The physiological importance of proteins that can regulate ion balance and transmembrane transport is highlighted by different
diseases where ion channel dysfunction is observed. During the past two decades, considerable effort has been devoted to develop synthetic
ionophores that can insert or cross cell membranes and restore the dysfunction of highly complex protein channels.
Not withstanding the remarkable structural advances made, only a few classes of synthetic ionophores were studied in complex with proand
eukaryote cells in order to obtain information about their biological activity and potential application in ion channel replacement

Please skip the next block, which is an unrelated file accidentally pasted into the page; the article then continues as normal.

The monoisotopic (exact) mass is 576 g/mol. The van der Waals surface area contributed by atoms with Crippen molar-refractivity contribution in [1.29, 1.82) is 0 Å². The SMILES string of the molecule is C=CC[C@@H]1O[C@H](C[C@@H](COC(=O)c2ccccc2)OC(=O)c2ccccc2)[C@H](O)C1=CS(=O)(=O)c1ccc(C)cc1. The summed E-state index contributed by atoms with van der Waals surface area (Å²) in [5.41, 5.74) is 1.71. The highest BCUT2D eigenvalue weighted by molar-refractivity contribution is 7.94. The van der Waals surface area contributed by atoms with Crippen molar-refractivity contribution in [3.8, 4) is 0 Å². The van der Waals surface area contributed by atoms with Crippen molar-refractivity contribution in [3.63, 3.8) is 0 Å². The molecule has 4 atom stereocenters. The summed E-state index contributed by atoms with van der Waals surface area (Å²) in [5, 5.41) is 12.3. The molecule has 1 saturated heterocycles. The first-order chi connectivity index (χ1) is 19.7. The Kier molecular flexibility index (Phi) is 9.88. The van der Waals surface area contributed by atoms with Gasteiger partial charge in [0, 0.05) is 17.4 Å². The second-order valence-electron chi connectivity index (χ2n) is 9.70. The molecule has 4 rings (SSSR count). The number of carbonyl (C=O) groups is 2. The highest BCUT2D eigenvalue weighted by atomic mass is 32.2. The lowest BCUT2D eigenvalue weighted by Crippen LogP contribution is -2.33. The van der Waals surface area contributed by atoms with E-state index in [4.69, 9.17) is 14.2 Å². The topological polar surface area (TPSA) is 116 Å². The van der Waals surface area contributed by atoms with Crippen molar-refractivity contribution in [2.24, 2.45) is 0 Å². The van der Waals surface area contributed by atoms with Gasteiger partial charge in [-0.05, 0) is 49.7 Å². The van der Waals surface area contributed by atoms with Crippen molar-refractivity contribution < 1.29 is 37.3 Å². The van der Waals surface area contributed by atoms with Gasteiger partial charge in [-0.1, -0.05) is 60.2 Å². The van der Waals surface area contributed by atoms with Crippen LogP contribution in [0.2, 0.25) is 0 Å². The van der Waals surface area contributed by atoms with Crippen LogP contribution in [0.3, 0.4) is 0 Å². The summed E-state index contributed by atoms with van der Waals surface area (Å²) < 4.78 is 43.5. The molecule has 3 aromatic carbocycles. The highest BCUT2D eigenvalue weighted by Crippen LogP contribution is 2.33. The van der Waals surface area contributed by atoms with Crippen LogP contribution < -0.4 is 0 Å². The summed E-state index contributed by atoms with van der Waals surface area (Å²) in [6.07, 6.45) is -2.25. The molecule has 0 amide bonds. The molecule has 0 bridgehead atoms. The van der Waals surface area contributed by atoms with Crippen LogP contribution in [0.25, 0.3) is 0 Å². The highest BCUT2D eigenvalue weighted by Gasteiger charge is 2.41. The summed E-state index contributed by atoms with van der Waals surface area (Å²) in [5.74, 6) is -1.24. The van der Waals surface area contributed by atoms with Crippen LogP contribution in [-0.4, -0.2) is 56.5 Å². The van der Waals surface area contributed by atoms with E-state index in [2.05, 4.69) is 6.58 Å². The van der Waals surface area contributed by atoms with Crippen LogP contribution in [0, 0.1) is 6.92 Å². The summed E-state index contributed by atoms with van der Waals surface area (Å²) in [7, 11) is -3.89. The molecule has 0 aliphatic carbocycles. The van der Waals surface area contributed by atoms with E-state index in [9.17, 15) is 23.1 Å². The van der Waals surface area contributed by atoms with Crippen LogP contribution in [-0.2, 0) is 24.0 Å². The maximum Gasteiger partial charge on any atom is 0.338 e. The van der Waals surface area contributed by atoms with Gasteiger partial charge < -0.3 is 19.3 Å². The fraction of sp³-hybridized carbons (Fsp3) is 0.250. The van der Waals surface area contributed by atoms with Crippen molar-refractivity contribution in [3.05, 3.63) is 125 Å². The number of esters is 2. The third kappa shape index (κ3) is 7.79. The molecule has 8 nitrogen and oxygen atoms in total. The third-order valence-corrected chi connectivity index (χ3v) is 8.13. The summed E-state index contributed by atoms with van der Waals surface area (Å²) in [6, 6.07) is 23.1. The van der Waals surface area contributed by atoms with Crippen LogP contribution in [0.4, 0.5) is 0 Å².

therapy, anti-cancer therapy or antimicrobial treatments. However, only a few synthetic ionophores showed promising biological activity
in cellular assays. This review aims to show the utility of synthetic ionophores for different biological applications, including: restoring
ion concentration, inducing cell death in different cancer cells, and protecting against a variety of pathogenic microbes. Because the activities
of these ionophores depend primarily on their overall physicochemical properties and structure, we discuss here specific functional
units and scaffolds that are important for obtaining selective, non-toxic transporters for specific biological applications.